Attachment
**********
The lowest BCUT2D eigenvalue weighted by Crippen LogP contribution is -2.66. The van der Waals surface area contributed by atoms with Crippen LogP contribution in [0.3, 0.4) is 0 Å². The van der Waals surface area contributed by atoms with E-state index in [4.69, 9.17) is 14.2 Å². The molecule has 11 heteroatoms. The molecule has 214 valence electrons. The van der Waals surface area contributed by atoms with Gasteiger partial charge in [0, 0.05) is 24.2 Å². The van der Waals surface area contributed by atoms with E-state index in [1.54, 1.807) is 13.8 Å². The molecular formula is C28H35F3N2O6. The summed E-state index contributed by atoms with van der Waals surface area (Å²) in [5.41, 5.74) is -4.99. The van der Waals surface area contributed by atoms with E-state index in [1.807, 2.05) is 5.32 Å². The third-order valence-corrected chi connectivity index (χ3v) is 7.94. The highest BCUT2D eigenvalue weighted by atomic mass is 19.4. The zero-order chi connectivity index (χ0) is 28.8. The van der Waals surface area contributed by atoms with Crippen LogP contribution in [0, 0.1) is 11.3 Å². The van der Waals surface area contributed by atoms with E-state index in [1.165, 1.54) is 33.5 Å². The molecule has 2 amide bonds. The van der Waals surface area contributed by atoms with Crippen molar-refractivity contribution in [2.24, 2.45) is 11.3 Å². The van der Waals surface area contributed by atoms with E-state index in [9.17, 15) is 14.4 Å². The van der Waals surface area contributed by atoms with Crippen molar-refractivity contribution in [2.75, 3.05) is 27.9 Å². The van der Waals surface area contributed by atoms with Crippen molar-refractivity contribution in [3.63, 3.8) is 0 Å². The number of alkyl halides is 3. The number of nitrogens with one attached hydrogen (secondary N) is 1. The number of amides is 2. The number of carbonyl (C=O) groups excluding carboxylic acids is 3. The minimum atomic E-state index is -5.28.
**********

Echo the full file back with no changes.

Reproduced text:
The lowest BCUT2D eigenvalue weighted by Crippen LogP contribution is -2.66. The van der Waals surface area contributed by atoms with Crippen LogP contribution in [0.3, 0.4) is 0 Å². The van der Waals surface area contributed by atoms with E-state index in [4.69, 9.17) is 14.2 Å². The molecule has 11 heteroatoms. The molecule has 214 valence electrons. The van der Waals surface area contributed by atoms with Gasteiger partial charge in [0, 0.05) is 24.2 Å². The van der Waals surface area contributed by atoms with E-state index in [1.54, 1.807) is 13.8 Å². The molecular formula is C28H35F3N2O6. The summed E-state index contributed by atoms with van der Waals surface area (Å²) in [5.41, 5.74) is -4.99. The van der Waals surface area contributed by atoms with E-state index in [1.807, 2.05) is 5.32 Å². The third-order valence-corrected chi connectivity index (χ3v) is 7.94. The highest BCUT2D eigenvalue weighted by atomic mass is 19.4. The zero-order chi connectivity index (χ0) is 28.8. The van der Waals surface area contributed by atoms with Crippen LogP contribution in [0, 0.1) is 11.3 Å². The van der Waals surface area contributed by atoms with E-state index in [1.165, 1.54) is 33.5 Å². The molecule has 2 amide bonds. The van der Waals surface area contributed by atoms with Crippen molar-refractivity contribution in [2.24, 2.45) is 11.3 Å². The van der Waals surface area contributed by atoms with E-state index in [9.17, 15) is 14.4 Å². The van der Waals surface area contributed by atoms with Crippen molar-refractivity contribution in [2.75, 3.05) is 27.9 Å². The van der Waals surface area contributed by atoms with Crippen molar-refractivity contribution in [3.63, 3.8) is 0 Å². The number of alkyl halides is 3. The number of nitrogens with one attached hydrogen (secondary N) is 1. The number of amides is 2. The number of carbonyl (C=O) groups excluding carboxylic acids is 3. The minimum atomic E-state index is -5.28.